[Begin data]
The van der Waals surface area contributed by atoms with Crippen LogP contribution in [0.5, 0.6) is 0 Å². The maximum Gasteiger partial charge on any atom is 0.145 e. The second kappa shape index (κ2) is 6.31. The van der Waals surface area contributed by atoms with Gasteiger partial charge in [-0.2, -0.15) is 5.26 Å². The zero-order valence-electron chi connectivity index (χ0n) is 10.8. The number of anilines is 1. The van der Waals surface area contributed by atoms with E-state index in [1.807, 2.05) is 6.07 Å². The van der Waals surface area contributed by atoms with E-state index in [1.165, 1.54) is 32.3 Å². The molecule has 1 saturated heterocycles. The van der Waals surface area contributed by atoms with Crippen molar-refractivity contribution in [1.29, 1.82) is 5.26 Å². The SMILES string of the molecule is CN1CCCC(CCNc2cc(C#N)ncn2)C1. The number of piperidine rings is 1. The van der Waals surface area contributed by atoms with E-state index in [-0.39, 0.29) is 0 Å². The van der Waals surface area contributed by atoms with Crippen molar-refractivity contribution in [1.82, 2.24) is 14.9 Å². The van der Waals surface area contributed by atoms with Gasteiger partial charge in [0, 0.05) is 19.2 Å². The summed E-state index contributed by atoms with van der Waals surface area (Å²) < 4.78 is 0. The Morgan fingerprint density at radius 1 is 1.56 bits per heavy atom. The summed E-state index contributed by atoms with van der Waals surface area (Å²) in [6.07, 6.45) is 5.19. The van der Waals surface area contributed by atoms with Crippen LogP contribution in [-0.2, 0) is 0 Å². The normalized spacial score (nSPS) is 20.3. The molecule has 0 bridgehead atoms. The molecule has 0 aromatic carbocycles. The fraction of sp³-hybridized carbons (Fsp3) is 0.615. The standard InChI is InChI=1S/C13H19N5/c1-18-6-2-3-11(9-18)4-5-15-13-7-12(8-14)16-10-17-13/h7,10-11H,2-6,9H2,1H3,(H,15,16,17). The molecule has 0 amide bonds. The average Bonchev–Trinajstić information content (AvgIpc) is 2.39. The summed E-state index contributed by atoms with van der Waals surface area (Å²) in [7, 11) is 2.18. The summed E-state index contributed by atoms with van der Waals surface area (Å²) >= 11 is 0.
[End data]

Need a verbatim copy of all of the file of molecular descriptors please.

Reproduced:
The van der Waals surface area contributed by atoms with Crippen LogP contribution in [0.5, 0.6) is 0 Å². The maximum Gasteiger partial charge on any atom is 0.145 e. The second kappa shape index (κ2) is 6.31. The van der Waals surface area contributed by atoms with Gasteiger partial charge in [-0.2, -0.15) is 5.26 Å². The zero-order valence-electron chi connectivity index (χ0n) is 10.8. The number of anilines is 1. The van der Waals surface area contributed by atoms with E-state index in [1.807, 2.05) is 6.07 Å². The van der Waals surface area contributed by atoms with E-state index in [1.165, 1.54) is 32.3 Å². The molecule has 1 saturated heterocycles. The van der Waals surface area contributed by atoms with Crippen molar-refractivity contribution in [1.29, 1.82) is 5.26 Å². The SMILES string of the molecule is CN1CCCC(CCNc2cc(C#N)ncn2)C1. The number of piperidine rings is 1. The van der Waals surface area contributed by atoms with E-state index in [-0.39, 0.29) is 0 Å². The van der Waals surface area contributed by atoms with Crippen molar-refractivity contribution in [1.82, 2.24) is 14.9 Å². The van der Waals surface area contributed by atoms with Gasteiger partial charge in [0, 0.05) is 19.2 Å². The summed E-state index contributed by atoms with van der Waals surface area (Å²) < 4.78 is 0. The Morgan fingerprint density at radius 1 is 1.56 bits per heavy atom. The summed E-state index contributed by atoms with van der Waals surface area (Å²) in [6.07, 6.45) is 5.19. The van der Waals surface area contributed by atoms with Crippen LogP contribution in [-0.2, 0) is 0 Å². The normalized spacial score (nSPS) is 20.3. The molecule has 0 bridgehead atoms. The molecule has 0 aromatic carbocycles. The fraction of sp³-hybridized carbons (Fsp3) is 0.615. The standard InChI is InChI=1S/C13H19N5/c1-18-6-2-3-11(9-18)4-5-15-13-7-12(8-14)16-10-17-13/h7,10-11H,2-6,9H2,1H3,(H,15,16,17). The molecule has 0 amide bonds. The average Bonchev–Trinajstić information content (AvgIpc) is 2.39. The summed E-state index contributed by atoms with van der Waals surface area (Å²) in [7, 11) is 2.18. The summed E-state index contributed by atoms with van der Waals surface area (Å²) >= 11 is 0.